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 LOUISVILLE, Ky. (AP) -When Louisville quarterback Brian Brohm decided to bypass the NFL draft and return for his senior season last winter, the hometown kid said he felt he owed it to the program to help it take one last step toward national prominence.
The school returned the favor by launching Brohm's Heisman Trophy candidacy in earnest - complete with the Web site and magazine covers that come along with it.
Then the Cardinals started playing and Brohm's grand finale turned out to be a huge flop.
Brohm steps onto the field at Cardinal Stadium for the final time when Louisville (5-6, 2-4) host Rutgers (7-4, 3-3) Thursday night. There will be no talk of Heisman Trophies, trips to New York or the Bowl Championship Series.
Instead, it will simply be a chance for the golden boy of Louisville's first football family - father Oscar and brothers Jeff and Greg all played for the Cardinals - to take one final bow in front of the faithful who have made red No. 12 jerseys the fashion choice at home games the last four years.
For all of the problems during Louisville's nightmarish season, the lone constant has been Brohm, who's continued to put up eye-popping numbers even as the season crumbled.
Brohm ranks in the top 15 in the country in passing yards (3,787), efficiency (152.1) and touchdowns (29), and he's done it while running a more conventional offense than the pass-happy attacks orchestrated by Hawaii's Colt Brennan and Texas Tech's Graham Harrell or the versatile spread offense run by Missouri's Chase Daniel.
With a touchdown pass against the Scarlet Knights, Brohm will set a new school record for touchdown passes in a season. He'll end his career as the Big East's all-time leader in yards passing while playing just three years in the conference.
But Brohm's Heisman hopes and the preseason optimism surrounding the Cardinals and first-year coach Steve Kragthorpe vanished early.
Consecutive losses to Kentucky and Syracuse - games in which Brohm threw for 921 yards and six touchdowns - sent the Cardinals tumbling out of the top 10, taking Brohm's Heisman chances and Louisville's hopes for a second straight Big East title along with it.
Not that he's complaining. Brohm knew coming in that all the yards, touchdowns and Web site hits at www.brianbrohm.info pale in comparison to the one number Heisman voters look at first: wins.
``I understood that if we didn't play well as a team, I wasn't going to be in that race no matter what,'' Brohm said. ``The really disappointing thing is not going in there and playing well as a team week in and week out.''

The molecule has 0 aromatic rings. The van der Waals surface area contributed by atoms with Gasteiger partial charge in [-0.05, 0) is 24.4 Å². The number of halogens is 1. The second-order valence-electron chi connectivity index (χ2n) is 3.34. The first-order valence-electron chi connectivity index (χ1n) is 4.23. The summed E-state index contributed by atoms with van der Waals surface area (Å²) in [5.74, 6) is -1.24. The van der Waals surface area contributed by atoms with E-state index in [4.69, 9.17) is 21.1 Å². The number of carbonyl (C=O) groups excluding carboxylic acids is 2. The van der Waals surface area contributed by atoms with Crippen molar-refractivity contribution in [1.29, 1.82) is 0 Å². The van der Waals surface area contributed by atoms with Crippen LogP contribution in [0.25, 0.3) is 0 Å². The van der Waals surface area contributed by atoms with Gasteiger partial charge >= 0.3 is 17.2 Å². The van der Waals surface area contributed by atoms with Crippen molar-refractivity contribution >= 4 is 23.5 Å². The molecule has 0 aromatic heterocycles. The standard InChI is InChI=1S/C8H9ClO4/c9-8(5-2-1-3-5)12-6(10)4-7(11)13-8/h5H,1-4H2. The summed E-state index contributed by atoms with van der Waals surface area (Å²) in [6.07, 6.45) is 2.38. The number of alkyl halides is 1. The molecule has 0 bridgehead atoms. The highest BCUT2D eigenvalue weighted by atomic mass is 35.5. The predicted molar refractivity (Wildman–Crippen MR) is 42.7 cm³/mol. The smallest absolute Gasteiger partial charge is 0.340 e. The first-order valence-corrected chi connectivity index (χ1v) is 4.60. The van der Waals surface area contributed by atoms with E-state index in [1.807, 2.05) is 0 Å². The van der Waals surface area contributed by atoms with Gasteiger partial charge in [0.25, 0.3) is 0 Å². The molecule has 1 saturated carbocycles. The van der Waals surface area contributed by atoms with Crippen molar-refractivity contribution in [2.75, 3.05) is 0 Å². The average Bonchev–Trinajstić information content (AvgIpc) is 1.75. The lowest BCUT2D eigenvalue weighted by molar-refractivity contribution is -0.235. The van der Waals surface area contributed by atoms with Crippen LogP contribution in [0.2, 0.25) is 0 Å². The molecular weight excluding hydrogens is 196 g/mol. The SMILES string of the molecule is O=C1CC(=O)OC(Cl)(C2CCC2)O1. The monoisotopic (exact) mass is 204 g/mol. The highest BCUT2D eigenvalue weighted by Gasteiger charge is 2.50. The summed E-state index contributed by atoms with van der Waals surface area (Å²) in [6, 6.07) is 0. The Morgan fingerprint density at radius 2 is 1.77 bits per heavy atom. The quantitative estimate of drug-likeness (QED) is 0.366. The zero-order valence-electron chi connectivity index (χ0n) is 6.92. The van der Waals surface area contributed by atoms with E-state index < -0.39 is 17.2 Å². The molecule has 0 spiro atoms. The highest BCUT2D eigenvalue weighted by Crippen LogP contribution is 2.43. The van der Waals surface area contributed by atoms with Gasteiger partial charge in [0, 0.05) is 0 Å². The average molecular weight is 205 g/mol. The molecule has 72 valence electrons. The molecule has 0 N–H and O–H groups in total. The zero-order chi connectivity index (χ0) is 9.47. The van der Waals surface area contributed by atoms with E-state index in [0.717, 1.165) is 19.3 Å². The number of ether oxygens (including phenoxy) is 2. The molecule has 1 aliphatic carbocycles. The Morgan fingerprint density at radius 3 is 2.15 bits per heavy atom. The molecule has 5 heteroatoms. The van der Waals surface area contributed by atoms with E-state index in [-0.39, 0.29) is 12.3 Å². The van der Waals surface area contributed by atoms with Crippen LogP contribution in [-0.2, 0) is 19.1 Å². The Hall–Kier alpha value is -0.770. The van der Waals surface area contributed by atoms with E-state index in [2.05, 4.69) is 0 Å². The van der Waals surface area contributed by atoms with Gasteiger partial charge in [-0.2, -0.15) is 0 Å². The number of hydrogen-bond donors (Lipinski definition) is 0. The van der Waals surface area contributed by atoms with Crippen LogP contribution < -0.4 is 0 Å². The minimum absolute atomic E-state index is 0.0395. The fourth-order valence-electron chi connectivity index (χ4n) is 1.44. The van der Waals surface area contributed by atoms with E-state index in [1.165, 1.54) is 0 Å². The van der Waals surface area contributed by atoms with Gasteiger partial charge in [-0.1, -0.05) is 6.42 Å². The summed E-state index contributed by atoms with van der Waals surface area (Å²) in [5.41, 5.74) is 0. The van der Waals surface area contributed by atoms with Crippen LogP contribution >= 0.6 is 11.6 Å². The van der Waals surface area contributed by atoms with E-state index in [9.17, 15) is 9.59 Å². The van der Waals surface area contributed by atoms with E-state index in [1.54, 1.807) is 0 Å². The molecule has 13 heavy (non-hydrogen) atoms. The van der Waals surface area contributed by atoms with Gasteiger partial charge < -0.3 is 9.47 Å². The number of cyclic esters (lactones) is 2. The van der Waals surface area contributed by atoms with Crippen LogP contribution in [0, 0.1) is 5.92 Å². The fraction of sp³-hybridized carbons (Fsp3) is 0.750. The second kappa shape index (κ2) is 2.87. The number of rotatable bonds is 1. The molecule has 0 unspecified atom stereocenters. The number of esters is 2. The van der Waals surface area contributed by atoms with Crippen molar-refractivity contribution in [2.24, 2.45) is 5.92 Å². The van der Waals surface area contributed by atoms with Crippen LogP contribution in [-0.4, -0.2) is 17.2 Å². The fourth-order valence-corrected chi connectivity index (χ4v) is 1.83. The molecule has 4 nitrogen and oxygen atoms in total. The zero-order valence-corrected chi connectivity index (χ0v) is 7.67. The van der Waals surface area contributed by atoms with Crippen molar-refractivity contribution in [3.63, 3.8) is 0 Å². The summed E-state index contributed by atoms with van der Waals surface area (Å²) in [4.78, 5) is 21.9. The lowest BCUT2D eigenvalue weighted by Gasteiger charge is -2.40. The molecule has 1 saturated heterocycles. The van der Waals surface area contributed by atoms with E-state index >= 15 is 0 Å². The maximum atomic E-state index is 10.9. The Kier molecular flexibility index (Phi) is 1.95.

Even now, with a bowl berth unlikely on a team that's lost more games this season (six) than in his first three years with the program combined (five), Brohm doesn't regret his decision to put off NFL millions for a shot at a national title.
``I never really look back at it. I think at the time I made the right decision, and even now when I look back at it I still think I made the right decision,'' he said. ``I do feel like I've gotten much better as a player.''
Just not in the way that he expected.
Playing behind an injury-depleted offensive line with no real running game on a team that's been forced to play catch-up most of the year thanks to one of the worst defenses in the country, Brohm feels he's been able to prove he's not just a product of former coach Bobby Petrino's quarterback-friendly system.
``He's stood in there and made some tremendous throws with people breathing down his neck, pressure in his face,'' Kragthorpe said. ``And also to me he's done it in situations where guys with lesser character would mail it in.''
Strange as it sounds, Kragthorpe said Louisville's struggles this season may actually help Brohm in the NFL.
Projected as a first-round pick last year, Brohm has done little to hurt his draft stock, thanks in part to his ability to thrive on one of the country's most underachieving teams.
``He's been able to show people exactly what he's capable of doing in a situation where it might not be the absolute best scenario,'' Kragthorpe said. ``He's been able to bring us back from behind a couple times, rally us. And he's not done it just one time, he's done it numerous times this season.''
One more time would be nice. It won't be easy against the Scarlet Knights, who handed Louisville it's only loss last season by battering Brohm.
A winner throughout his high school and college career, Brohm said the lasting lesson of this lost season will be just how fine the line is between winning and losing.
``Sometimes when you're winning that often, you can take it for granted that you're going to keep winning,'' he said. ``Being able to deal with adversity, being able to keep a positive outlook even if your team is struggling ... (I've been) trying to do those type of things.''

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